PTSD triggered yesterday – What that looks like

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     Yesterday after I got home late from a long day at the pain clinic and having my very first EMDR (Eye Movement Desensitization and Reprocessing) session for Complex PTSD regarding old traumas from childhood. The specific situation that came to mind to work on was one involving lots of blood, broken glass, police, ambulances and near death situations. Situations a 16 year old girl should never have to manage dealing with.
When I got home from my day I felt the need to shake it off a bit. The work we did around the trauma had left me a bit keyed up.  Nothing a 2 mile walk wouldn’t help.
I have found my walking habit to be an excellent stress reducer as well as I believe it is helping me with sleep! I have a route I have found that is just a little over 2.5 miles which allows me to reach my daily steps goal.

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     So off I went with a smile on my face and feeling pretty good for the completion of ten weeks of education at a local Pain Clinic.  I learned so much from them and am extraordinarily grateful that I was given that opportunity. Their encouragement and motivation is part of what got me on a daily walking plan to start with and led me to believe that in time I can actually be a real runner! 🙂

     It started to get dark and so I switched up my route a bit and needed to walk past the house and up the block a bit to actually get my entire cool-down completed. I was just 2 doors from being back at the house when a pit bull comes charging at me across the main street barking.  I froze!  My stomach tightened, my hands curled up inside my shirt close to my heart.  I was flooded with memories of being bit on my right shin when I was 12 years old.  I was doing my monthly collections for my paper route.  I had dealt with this dog before and had arranged to deliver the paper to this customers mail box rather than their door.  I had called them to let them know I was coming to collect and they said they would have their dog contained.  It charged through their screen door when I showed up, and bit me leaving a bloody leg and a big goose egg.

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I was by the crosswalk sign on my side of the street, pit bull comes from the left where the mailboxes and little bit of white care are.

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This shows it better.  I was at the crosswalk sign and pit comes from where white vehicle is.

I hollered at the presumed dogs owner across the street, “Control your animal,call him off”. The dog was literally at my feet sniffing, and fortunately, not showing any signs of aggression.   Over the years I have gained enough presence to not bolt or lash out or cry or act out in any way around dogs I don’t know.  Yet I was scared.  I repeated my request across the street “Call your dog”. The man would not do anything.   I was terrified.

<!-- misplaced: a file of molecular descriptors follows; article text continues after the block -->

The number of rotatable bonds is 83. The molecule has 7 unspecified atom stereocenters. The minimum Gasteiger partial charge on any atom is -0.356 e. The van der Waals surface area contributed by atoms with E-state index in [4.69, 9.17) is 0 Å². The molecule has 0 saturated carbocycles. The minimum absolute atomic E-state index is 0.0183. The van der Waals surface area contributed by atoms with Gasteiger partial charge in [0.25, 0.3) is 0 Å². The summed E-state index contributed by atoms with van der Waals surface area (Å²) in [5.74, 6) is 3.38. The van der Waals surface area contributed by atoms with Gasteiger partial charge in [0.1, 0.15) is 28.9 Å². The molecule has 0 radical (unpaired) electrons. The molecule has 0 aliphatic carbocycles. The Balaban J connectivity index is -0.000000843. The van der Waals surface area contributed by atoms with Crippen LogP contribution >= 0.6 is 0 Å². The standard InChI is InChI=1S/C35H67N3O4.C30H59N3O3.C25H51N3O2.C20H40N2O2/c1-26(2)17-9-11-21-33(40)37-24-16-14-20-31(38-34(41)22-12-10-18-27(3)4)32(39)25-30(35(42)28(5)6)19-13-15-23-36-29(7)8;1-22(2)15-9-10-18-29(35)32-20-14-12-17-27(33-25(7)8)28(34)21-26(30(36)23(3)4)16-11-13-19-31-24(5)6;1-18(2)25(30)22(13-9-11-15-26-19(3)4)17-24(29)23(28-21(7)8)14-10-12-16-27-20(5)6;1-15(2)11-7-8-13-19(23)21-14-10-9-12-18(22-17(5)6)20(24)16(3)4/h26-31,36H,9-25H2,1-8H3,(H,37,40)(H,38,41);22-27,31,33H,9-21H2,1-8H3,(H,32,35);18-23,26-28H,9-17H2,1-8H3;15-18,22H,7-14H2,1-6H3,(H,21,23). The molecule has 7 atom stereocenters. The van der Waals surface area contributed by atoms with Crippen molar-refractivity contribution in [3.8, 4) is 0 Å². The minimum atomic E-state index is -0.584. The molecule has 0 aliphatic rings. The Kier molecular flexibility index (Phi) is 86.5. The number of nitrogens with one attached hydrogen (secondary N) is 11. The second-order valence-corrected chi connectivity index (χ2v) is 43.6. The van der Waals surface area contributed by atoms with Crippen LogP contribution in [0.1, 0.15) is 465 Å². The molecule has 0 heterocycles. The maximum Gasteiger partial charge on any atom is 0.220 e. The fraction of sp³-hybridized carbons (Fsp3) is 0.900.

I was repeating over and over “call your dog sir, your dog is not being restrained”.  He finally called his dog, yelling out at me, “I didn’t tell him to attack or anything, you are fine”.  I was still frozen in place with his dog at my feet and his dog was not responding to his owners calls.  I said, “Sir, you need to get control of your animal, this is against the law”.  That is when the man began to be rude. One of those shitty pit bull owners who have no respect for others and have pitties for all the wrong reasons. I was getting more scared as time progressed.
Finally, on his own accord the dog went back across the street. I again yelled out “you need to keep your dog under control or I will report this, I have been bit before”. The man was cussing at me and oblivious of any wrongdoing on his part.
I admit, by this time my PTSD symptoms were so triggered that I hollered back a few expletives and proceeded to head to the house and immediately called and reported it to the police.  I was shaking and wound up and felt sick.  I could remember EVERYTHING about when I was bit before and my body was responding just how it did on that day!
Today while out on my walk/jog, feeling so confident because I reached my goal pace of 4 miles per hour, the closer I got to home the more tense I got. I felt my shoulders tensing. I felt my stomach tensing.  I felt everything tensing.  Was the dog going to be out again? Was the man going to be nasty and confrontational?  I was worried about it and it was taking away from my awesome feelings of accomplishment and relaxation I usually get from my walks.

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Even though I cognitively can process the difference between the situation when I was twelve years old versus now, my body and all the cells in it still remember.  THAT is what PTSD is.  It is the body remembering and behaving in the same way as it did when a similar situation that was traumatic occurred in the past.
I was able to complete my walk and the dog nor the man were out there to cause any upset when I arrived back to the house. I believe with just a little bit of EMDR or just a bit more processing I can figure out a way to continue my walks without the PTSD trigger being present.  Before I had started this treatment that I am doing with a therapist, I would have likely been unable to continue with something I enjoy, due to the fear (real or perceived) related to something that happened decades ago.  That dog last night did not hurt me.  Had I never been bit before and not experienced that trauma I likely would have just reached down and said “hi there fella” and gave the dog a pat.   Those old fears still get in the way of my life today.    Which is why I need to do some in depth trauma work.

 

(I haven’t found a dog yet I don’t like and most of them like me…it’s those dog owners)